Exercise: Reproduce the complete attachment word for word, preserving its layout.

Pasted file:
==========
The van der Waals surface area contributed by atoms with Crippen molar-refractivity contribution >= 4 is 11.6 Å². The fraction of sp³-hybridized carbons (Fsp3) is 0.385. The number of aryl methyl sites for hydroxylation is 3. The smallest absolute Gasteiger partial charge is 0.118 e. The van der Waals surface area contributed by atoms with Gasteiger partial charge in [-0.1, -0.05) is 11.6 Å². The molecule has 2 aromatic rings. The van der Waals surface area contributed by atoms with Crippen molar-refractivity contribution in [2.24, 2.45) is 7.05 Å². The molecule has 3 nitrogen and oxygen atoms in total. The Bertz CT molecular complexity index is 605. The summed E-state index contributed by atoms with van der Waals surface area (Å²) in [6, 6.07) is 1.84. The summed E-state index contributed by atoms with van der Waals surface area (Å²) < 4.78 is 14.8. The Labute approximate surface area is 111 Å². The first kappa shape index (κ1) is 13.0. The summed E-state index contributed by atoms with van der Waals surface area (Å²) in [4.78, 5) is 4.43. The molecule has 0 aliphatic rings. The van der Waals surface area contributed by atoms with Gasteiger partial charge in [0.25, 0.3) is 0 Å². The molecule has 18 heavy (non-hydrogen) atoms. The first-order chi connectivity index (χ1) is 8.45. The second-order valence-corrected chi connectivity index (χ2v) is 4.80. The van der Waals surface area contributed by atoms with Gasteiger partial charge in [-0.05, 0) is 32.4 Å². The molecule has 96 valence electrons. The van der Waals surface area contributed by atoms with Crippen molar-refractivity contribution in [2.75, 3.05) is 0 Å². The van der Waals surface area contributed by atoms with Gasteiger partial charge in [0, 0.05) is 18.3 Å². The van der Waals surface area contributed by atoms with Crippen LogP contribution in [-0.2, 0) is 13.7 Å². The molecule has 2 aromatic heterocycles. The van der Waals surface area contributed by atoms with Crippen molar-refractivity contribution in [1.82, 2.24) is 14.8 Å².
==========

The van der Waals surface area contributed by atoms with Crippen molar-refractivity contribution >= 4 is 11.6 Å². The fraction of sp³-hybridized carbons (Fsp3) is 0.385. The number of aryl methyl sites for hydroxylation is 3. The smallest absolute Gasteiger partial charge is 0.118 e. The van der Waals surface area contributed by atoms with Gasteiger partial charge in [-0.1, -0.05) is 11.6 Å². The molecule has 2 aromatic rings. The van der Waals surface area contributed by atoms with Crippen molar-refractivity contribution in [2.24, 2.45) is 7.05 Å². The molecule has 3 nitrogen and oxygen atoms in total. The Bertz CT molecular complexity index is 605. The summed E-state index contributed by atoms with van der Waals surface area (Å²) in [6, 6.07) is 1.84. The summed E-state index contributed by atoms with van der Waals surface area (Å²) < 4.78 is 14.8. The Labute approximate surface area is 111 Å². The first kappa shape index (κ1) is 13.0. The summed E-state index contributed by atoms with van der Waals surface area (Å²) in [4.78, 5) is 4.43. The molecule has 0 aliphatic rings. The van der Waals surface area contributed by atoms with Gasteiger partial charge in [0.25, 0.3) is 0 Å². The molecule has 18 heavy (non-hydrogen) atoms. The first-order chi connectivity index (χ1) is 8.45. The second-order valence-corrected chi connectivity index (χ2v) is 4.80. The van der Waals surface area contributed by atoms with Gasteiger partial charge in [-0.05, 0) is 32.4 Å². The molecule has 96 valence electrons. The van der Waals surface area contributed by atoms with Crippen molar-refractivity contribution in [2.75, 3.05) is 0 Å². The van der Waals surface area contributed by atoms with Gasteiger partial charge in [0, 0.05) is 18.3 Å². The van der Waals surface area contributed by atoms with Crippen LogP contribution in [-0.2, 0) is 13.7 Å². The molecule has 2 aromatic heterocycles. The van der Waals surface area contributed by atoms with Crippen molar-refractivity contribution in [1.82, 2.24) is 14.8 Å².